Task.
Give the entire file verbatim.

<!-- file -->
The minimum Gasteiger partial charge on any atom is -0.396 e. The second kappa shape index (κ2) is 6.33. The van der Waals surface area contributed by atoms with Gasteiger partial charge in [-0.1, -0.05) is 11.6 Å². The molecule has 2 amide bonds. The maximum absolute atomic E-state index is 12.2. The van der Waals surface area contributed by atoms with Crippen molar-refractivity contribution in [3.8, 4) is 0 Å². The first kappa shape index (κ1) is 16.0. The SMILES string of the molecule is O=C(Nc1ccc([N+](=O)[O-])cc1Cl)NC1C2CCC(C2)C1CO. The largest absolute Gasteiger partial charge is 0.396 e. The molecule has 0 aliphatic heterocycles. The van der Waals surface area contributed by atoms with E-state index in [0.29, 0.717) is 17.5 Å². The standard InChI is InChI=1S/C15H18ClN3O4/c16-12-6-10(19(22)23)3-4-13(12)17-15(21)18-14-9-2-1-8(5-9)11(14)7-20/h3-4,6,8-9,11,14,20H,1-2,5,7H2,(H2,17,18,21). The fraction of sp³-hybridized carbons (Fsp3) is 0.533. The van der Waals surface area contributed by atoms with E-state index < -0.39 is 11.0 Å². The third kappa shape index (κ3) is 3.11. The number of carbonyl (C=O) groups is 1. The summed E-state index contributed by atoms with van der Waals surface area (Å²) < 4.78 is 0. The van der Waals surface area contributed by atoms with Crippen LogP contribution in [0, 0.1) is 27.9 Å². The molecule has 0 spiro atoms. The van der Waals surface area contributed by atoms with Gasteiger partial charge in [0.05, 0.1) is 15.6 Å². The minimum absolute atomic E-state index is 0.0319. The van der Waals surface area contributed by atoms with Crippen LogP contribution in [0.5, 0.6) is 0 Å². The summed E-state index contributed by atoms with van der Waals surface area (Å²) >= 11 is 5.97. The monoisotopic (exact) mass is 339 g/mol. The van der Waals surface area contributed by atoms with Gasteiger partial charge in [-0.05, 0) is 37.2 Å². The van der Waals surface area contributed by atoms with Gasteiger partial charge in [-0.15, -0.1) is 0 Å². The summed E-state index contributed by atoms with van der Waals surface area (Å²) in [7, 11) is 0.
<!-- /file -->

The minimum Gasteiger partial charge on any atom is -0.396 e. The second kappa shape index (κ2) is 6.33. The van der Waals surface area contributed by atoms with Gasteiger partial charge in [-0.1, -0.05) is 11.6 Å². The molecule has 2 amide bonds. The maximum absolute atomic E-state index is 12.2. The van der Waals surface area contributed by atoms with Crippen molar-refractivity contribution in [3.8, 4) is 0 Å². The first kappa shape index (κ1) is 16.0. The SMILES string of the molecule is O=C(Nc1ccc([N+](=O)[O-])cc1Cl)NC1C2CCC(C2)C1CO. The largest absolute Gasteiger partial charge is 0.396 e. The molecule has 0 aliphatic heterocycles. The van der Waals surface area contributed by atoms with E-state index in [0.29, 0.717) is 17.5 Å². The standard InChI is InChI=1S/C15H18ClN3O4/c16-12-6-10(19(22)23)3-4-13(12)17-15(21)18-14-9-2-1-8(5-9)11(14)7-20/h3-4,6,8-9,11,14,20H,1-2,5,7H2,(H2,17,18,21). The fraction of sp³-hybridized carbons (Fsp3) is 0.533. The van der Waals surface area contributed by atoms with E-state index < -0.39 is 11.0 Å². The third kappa shape index (κ3) is 3.11. The number of carbonyl (C=O) groups is 1. The summed E-state index contributed by atoms with van der Waals surface area (Å²) < 4.78 is 0. The van der Waals surface area contributed by atoms with Crippen LogP contribution in [0, 0.1) is 27.9 Å². The molecule has 0 spiro atoms. The van der Waals surface area contributed by atoms with Gasteiger partial charge in [0.05, 0.1) is 15.6 Å². The minimum absolute atomic E-state index is 0.0319. The van der Waals surface area contributed by atoms with Crippen LogP contribution in [0.5, 0.6) is 0 Å². The summed E-state index contributed by atoms with van der Waals surface area (Å²) >= 11 is 5.97. The monoisotopic (exact) mass is 339 g/mol. The van der Waals surface area contributed by atoms with Gasteiger partial charge in [-0.05, 0) is 37.2 Å². The van der Waals surface area contributed by atoms with Gasteiger partial charge in [-0.15, -0.1) is 0 Å². The summed E-state index contributed by atoms with van der Waals surface area (Å²) in [7, 11) is 0.